Don’t let procrastination take over your life. Here, I will share my personal steps on how to stop procrastinating. These 11 steps will definitely apply to you too:

                                                                                  1. Break Your Work into Little Steps

                                                                                  Part of the reason why we procrastinate is because subconsciously, we find the work too overwhelming for us. Break it down into little parts, then focus on one part at the time. If you still procrastinate on the task after breaking it down, then break it down even further. Soon, your task will be so simple that you will be thinking “gee, this is so simple that I might as well just do it now!”.

                                                                                  For example, I’m currently writing a new book (on How to achieve anything in life). Book writing at its full scale is an enormous project and can be overwhelming. However, when I break it down into phases such as –

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                                                                                  • (1) Research
                                                                                  • (2) Deciding the topic
                                                                                  • (3) Creating the outline
                                                                                  • (4) Drafting the content
                                                                                  • (5) Writing Chapters #1 to #10,
                                                                                  • (6) Revision
                                                                                  • (7) etc.

                                                                                  Suddenly it seems very manageable. What I do then is to focus on the immediate phase and get it done to my best ability, without thinking about the other phases. When it’s done, I move on to the next.

                                                                                  2. Change Your Environment

                                                                                  Different environments have different impact on our productivity. Look at your work desk and your room. Do they make you want to work or do they make you want to snuggle and sleep? If it’s the latter, you should look into changing your workspace.

                                                                                  One thing to note is that an environment that makes us feel inspired before may lose its effect after a period of time. If that’s the case, then it’s time to change things around. Refer to Steps #2 and #3 of 13 Strategies To Jumpstart Your Productivity, which talks about revamping your environment and workspace.

                                                                                  3. Create a Detailed Timeline with Specific Deadlines

                                                                                  Having just 1 deadline for your work is like an invitation to procrastinate. That’s because we get the impression that we have time and keep pushing everything back, until it’s too late.

                                                                                  Break down your project (see tip #1), then create an overall timeline with specific deadlines for each small task. This way, you know you have to finish each task by a certain date. Your timelines must be robust, too – i.e. if you don’t finish this by today, it’s going to jeopardize everything else you have planned after that. This way it creates the urgency to act.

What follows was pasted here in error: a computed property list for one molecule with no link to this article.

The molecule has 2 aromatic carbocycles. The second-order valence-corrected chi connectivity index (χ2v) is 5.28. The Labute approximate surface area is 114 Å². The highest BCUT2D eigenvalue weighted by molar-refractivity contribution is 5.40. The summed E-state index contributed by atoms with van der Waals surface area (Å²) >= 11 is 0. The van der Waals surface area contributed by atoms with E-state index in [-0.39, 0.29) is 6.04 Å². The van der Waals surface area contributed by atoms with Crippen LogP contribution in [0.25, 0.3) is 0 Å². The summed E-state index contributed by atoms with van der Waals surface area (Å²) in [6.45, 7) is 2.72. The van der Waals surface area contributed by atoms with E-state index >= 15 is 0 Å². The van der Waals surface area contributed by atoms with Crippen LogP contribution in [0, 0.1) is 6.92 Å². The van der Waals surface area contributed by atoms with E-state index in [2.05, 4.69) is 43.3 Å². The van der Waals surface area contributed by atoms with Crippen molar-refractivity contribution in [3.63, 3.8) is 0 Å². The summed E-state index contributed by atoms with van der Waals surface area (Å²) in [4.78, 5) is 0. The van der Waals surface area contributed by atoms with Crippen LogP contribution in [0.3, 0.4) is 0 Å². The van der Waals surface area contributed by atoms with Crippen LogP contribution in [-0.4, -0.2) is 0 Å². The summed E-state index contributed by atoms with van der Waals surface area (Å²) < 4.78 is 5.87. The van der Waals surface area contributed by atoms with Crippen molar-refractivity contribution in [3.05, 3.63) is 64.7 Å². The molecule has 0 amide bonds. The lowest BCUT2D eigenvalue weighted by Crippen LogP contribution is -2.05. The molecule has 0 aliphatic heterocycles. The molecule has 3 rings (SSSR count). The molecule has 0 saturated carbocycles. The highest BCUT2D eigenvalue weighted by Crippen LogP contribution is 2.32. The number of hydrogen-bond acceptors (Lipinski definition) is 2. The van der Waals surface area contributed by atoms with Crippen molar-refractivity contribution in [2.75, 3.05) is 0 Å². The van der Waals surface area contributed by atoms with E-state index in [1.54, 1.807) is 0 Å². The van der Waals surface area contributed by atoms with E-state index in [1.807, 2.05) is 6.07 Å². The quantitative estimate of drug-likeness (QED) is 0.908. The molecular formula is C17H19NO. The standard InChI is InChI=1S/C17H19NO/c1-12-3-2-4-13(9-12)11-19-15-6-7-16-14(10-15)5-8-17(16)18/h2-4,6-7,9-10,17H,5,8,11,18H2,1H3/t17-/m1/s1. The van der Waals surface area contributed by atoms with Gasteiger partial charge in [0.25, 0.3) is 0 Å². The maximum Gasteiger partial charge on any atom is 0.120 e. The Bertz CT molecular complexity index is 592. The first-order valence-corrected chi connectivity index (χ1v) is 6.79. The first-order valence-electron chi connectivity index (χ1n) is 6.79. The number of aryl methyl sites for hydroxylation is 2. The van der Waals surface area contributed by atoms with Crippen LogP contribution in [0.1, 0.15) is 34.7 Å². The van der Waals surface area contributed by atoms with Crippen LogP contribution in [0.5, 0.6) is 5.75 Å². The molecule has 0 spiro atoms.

My goals are broken down into monthly, weekly, right down to the daily task lists, and the list is a call to action that I must accomplish this by the specified date, else my goals will be put off.

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                                                                                  Here’re more tips on setting deadlines: 22 Tips for Effective Deadlines

                                                                                  4. Eliminate Your Procrastination Pit-Stops

                                                                                  If you are procrastinating a little too much, maybe that’s because you make it easy to procrastinate.

                                                                                  Identify your browser bookmarks that take up a lot of your time and shift them into a separate folder that is less accessible. Disable the automatic notification option in your email client. Get rid of the distractions around you.

                                                                                  I know some people will out of the way and delete or deactivate their facebook accounts. I think it’s a little drastic and extreme as addressing procrastination is more about being conscious of our actions than counteracting via self-binding methods, but if you feel that’s what’s needed, go for it.

                                                                                  5. Hang out with People Who Inspire You to Take Action

                                                                                  I’m pretty sure if you spend just 10 minutes talking to Steve Jobs or Bill Gates, you’ll be more inspired to act than if you spent the 10 minutes doing nothing. The people we are with influence our behaviors. Of course spending time with Steve Jobs or Bill Gates every day is probably not a feasible method, but the principle applies — The Hidden Power of Every Single Person Around You